# Genomics Statistics Problem

I have used a python script to identify target sequences in a DNA sequence file. There are two classes of sequence: coding and non-coding.

I have identified 728 sequences of interest. 597 of these fall into the coding regions and 131 of these fall into the non-coding regions. This is the equivalent of 18% non-coding. The total non-coding region in the sequence file is 13%.

Is there a statistical tool to demonstrate the python script identified target sequences in a non-random fashion?
If the script identified sequences that were randomly distributed then 13% of them would have been found in the non-coding region, from a total of 728 this seems like it should be reliable.

• It sounds like you're fishing for a statistic to prove a point. I wouldn't try to over-analyze your data. You might just consider stating that 18% of the sequences are in non-coding regions which is greater than the expected null hypothesis of 13% of the sequences being in non-coding regions. – conchoecia Jan 8 '19 at 6:10
• One could ask how big are those sequences of interest (SOI) and if there are some of them that span between coding and non-coding regions. Also the distribution of SOI could depend on TADs or other higher structures of your sequence (if it is a crhomosome size sequence). To model the distribution of SOI would require knowing a lot more about the SOI and the sequence you are working with and without a null model it cannot be tested if it is randomly following this model or not – llrs Jan 8 '19 at 7:55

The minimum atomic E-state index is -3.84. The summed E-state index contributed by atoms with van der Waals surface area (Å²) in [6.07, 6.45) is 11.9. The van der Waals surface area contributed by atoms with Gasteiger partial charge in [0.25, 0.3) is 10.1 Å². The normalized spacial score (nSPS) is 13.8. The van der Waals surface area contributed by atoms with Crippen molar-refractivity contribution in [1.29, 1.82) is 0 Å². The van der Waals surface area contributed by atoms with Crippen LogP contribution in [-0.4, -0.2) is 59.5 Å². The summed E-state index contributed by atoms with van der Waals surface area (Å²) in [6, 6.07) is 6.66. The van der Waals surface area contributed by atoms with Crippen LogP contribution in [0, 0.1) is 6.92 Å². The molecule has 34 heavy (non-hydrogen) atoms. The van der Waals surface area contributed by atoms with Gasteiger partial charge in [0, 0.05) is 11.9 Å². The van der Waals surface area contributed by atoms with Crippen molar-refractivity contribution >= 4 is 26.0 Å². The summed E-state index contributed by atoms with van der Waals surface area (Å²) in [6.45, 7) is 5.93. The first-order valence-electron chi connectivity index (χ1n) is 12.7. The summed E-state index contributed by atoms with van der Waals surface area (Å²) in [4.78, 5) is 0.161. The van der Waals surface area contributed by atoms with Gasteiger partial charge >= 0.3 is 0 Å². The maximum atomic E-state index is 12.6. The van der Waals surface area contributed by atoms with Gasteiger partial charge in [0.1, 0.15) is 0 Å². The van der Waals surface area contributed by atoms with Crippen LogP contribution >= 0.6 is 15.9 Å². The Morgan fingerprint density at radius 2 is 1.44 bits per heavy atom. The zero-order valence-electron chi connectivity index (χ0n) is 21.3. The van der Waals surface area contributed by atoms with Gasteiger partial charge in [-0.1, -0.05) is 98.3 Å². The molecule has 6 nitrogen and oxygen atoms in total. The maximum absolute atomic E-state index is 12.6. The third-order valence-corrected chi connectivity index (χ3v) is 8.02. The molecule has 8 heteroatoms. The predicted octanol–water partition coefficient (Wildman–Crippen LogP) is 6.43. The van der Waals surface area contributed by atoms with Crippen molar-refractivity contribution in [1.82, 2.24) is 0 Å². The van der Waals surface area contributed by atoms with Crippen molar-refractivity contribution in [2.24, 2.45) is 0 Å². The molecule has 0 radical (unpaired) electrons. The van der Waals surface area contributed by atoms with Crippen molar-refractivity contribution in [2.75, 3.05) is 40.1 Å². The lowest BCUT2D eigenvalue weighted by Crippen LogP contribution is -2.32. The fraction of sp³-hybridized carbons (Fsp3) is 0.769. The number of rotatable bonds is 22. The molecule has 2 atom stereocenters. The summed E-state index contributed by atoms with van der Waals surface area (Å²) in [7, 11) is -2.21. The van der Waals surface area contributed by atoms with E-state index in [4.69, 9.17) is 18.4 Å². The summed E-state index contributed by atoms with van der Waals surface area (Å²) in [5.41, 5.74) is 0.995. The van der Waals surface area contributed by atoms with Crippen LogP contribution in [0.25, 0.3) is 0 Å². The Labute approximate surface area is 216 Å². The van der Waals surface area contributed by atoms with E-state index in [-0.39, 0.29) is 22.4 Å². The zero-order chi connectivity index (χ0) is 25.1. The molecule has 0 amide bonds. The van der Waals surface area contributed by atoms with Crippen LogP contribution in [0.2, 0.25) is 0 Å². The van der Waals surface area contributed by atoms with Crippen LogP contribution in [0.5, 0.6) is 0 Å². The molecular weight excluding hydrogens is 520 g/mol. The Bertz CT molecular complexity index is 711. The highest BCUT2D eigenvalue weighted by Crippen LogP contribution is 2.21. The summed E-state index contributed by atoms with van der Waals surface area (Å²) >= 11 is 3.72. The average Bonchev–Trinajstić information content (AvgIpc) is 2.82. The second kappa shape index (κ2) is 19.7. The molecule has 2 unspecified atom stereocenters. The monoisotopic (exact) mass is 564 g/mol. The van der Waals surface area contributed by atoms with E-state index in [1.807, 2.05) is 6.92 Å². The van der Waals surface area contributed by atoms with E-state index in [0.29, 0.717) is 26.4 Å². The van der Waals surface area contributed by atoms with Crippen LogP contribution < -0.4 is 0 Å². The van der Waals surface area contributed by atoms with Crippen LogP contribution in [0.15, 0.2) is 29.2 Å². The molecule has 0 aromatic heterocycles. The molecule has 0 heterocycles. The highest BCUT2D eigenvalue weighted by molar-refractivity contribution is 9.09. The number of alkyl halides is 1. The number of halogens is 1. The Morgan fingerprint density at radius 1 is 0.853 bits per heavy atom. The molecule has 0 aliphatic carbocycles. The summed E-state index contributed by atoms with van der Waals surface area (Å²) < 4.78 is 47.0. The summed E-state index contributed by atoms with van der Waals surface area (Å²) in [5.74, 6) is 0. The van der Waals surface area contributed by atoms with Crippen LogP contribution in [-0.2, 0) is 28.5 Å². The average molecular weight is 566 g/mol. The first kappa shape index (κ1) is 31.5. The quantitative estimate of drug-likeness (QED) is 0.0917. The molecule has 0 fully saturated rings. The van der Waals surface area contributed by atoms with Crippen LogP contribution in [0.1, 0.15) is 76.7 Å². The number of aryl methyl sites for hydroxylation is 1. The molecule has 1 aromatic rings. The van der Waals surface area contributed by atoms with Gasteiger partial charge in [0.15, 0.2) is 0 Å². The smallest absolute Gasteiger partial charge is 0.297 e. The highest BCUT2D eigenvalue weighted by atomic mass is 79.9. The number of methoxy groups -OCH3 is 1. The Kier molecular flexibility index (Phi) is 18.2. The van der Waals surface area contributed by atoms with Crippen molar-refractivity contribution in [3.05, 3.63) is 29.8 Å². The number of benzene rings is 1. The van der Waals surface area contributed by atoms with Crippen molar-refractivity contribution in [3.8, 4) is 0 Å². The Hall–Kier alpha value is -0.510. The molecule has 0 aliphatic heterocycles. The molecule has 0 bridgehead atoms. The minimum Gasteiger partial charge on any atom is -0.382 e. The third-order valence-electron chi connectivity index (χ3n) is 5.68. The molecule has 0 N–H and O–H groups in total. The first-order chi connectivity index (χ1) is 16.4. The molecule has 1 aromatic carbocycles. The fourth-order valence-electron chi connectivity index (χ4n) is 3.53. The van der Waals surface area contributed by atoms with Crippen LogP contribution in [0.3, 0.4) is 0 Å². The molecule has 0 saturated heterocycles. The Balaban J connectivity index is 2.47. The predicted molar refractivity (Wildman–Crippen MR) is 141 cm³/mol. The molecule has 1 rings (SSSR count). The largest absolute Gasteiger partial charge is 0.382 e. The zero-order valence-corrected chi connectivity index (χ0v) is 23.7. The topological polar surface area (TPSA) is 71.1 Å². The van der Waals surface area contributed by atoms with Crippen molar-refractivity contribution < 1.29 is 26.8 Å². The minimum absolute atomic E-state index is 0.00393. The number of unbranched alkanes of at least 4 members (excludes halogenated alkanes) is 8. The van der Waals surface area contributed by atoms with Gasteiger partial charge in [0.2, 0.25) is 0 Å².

• Hi again @conchoecia. Thanks for the feedback. With this point, however, we find ourselves in disagreement. There is a chance that if my results are due to random chance there may well be an uneven distribution. Say if my non-coding hits were 14% it would be obvious this would not be reliable evidence in support of my hypothesis. Furthermore, I have no problem with obtaining a negative result but however I interpret my results it needs to be statistically reliable, there is a chance that 18% is not significantly different to 13% and therefore cannot be used in favour of my hypothesis. – redoxio_ad_absurdum Jan 8 '19 at 15:58
• @llrs Hi. The sequences of interest are 29 bp (promotors) and I am searching chromosome FASTA. There are a some overlaps, but I have not counted them as non-coding for simplicity. The non-coding regions were defined by a different study (doi.org/10.1186/s13068-017-0742-z) Table 1. – redoxio_ad_absurdum Jan 8 '19 at 16:30
• Thanks everyone, question answered on cross-validated. stats.stackexchange.com/questions/386173/genomics-stats-problem/… – redoxio_ad_absurdum Jan 8 '19 at 16:59

If your null hypothesis is that the event of being selected by your program is statistically independent from the event of being non-coding, you can use Fisher's exact test to reject the null hypothesis.

Suppose you have 10,000 (I'm making that up but presumably you have the real number) total sequences, 8,700 coding and 1,300 noncoding. Given that your program selects 728 sequences, you would expect around 13%*728 ~= 95 noncoding sequences. But your program picked 131 noncoding sequences and you want to know if 131 is far enough away from 95 to conclude that the difference is not just due to chance.